A long-awaited turnaround in funding costs arrived in the third quarter, but questions remain about how much relief U.S. banks can expect in the coming months.
Overall increases in funding costs had been tapering since the Federal Reserve shifted from raising rates to taking a wait-and-see approach near the end of 2018. Now, with three rate cuts — the first two of them were in the third quarter — and drops in longer-term rates over fears about the economic outlook, funding costs appear to have entered a descent.
“There’s really only one way for [overall deposit costs] to go down materially faster, which is if we see further decreases in” rates offered to new customers, said Peter Gilchrist, executive vice president at bank analytics and advisory company Novantas.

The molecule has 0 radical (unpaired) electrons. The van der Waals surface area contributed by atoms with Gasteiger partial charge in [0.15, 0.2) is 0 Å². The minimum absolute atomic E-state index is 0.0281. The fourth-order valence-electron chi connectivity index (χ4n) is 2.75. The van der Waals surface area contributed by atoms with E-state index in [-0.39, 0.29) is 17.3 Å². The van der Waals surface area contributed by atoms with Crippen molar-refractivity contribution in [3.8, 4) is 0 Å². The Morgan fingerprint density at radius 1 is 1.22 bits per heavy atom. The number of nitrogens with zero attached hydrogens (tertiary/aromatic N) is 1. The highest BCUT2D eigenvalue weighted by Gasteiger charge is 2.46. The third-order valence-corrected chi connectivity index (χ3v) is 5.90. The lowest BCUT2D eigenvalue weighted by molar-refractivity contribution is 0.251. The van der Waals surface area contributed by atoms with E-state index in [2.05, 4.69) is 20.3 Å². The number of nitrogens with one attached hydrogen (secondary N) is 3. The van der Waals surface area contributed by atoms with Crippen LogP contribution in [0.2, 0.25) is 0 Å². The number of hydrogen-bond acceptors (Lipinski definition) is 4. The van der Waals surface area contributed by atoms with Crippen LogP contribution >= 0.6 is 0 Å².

Data on a pool of about $2 trillion of retail deposits that Novantas tracks has shown that savings account acquisition rates have fallen sharply so far: by about 25 basis points for the 50 basis points in cumulative Fed cuts in July and September.
But “the biggest factor that’s going to drive acquisition rates down [further] is if the industry doesn’t have an appetite for outside deposit growth,” Gilchrist said, which would require a broadly undesirable softening in macroeconomic conditions